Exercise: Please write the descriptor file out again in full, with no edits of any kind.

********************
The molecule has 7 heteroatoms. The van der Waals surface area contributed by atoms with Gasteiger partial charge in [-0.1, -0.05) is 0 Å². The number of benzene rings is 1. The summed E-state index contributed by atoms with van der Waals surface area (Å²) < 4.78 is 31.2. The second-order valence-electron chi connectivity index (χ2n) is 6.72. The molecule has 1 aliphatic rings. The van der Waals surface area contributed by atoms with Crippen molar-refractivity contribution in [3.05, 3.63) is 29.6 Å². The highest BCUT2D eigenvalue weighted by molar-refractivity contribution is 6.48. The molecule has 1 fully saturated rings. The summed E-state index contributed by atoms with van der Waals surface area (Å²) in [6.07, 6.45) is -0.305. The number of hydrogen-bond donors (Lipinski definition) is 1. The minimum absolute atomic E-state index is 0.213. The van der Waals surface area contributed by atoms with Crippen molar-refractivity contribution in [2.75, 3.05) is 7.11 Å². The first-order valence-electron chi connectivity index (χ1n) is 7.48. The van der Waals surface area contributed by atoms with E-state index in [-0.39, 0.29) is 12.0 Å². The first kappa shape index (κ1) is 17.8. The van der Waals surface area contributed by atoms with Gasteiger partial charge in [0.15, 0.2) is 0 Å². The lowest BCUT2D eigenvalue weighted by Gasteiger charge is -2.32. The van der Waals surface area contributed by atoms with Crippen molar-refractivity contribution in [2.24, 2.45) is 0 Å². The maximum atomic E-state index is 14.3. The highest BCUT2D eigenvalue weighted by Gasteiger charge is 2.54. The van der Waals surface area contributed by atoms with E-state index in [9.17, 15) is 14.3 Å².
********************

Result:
The molecule has 7 heteroatoms. The van der Waals surface area contributed by atoms with Gasteiger partial charge in [-0.1, -0.05) is 0 Å². The number of benzene rings is 1. The summed E-state index contributed by atoms with van der Waals surface area (Å²) < 4.78 is 31.2. The second-order valence-electron chi connectivity index (χ2n) is 6.72. The molecule has 1 aliphatic rings. The van der Waals surface area contributed by atoms with Crippen molar-refractivity contribution in [3.05, 3.63) is 29.6 Å². The highest BCUT2D eigenvalue weighted by molar-refractivity contribution is 6.48. The molecule has 1 fully saturated rings. The summed E-state index contributed by atoms with van der Waals surface area (Å²) in [6.07, 6.45) is -0.305. The number of hydrogen-bond donors (Lipinski definition) is 1. The minimum absolute atomic E-state index is 0.213. The van der Waals surface area contributed by atoms with Crippen molar-refractivity contribution in [2.75, 3.05) is 7.11 Å². The first-order valence-electron chi connectivity index (χ1n) is 7.48. The van der Waals surface area contributed by atoms with E-state index in [-0.39, 0.29) is 12.0 Å². The first kappa shape index (κ1) is 17.8. The van der Waals surface area contributed by atoms with Gasteiger partial charge in [0.15, 0.2) is 0 Å². The lowest BCUT2D eigenvalue weighted by Gasteiger charge is -2.32. The van der Waals surface area contributed by atoms with Crippen molar-refractivity contribution in [2.24, 2.45) is 0 Å². The maximum atomic E-state index is 14.3. The highest BCUT2D eigenvalue weighted by Gasteiger charge is 2.54. The van der Waals surface area contributed by atoms with E-state index in [9.17, 15) is 14.3 Å².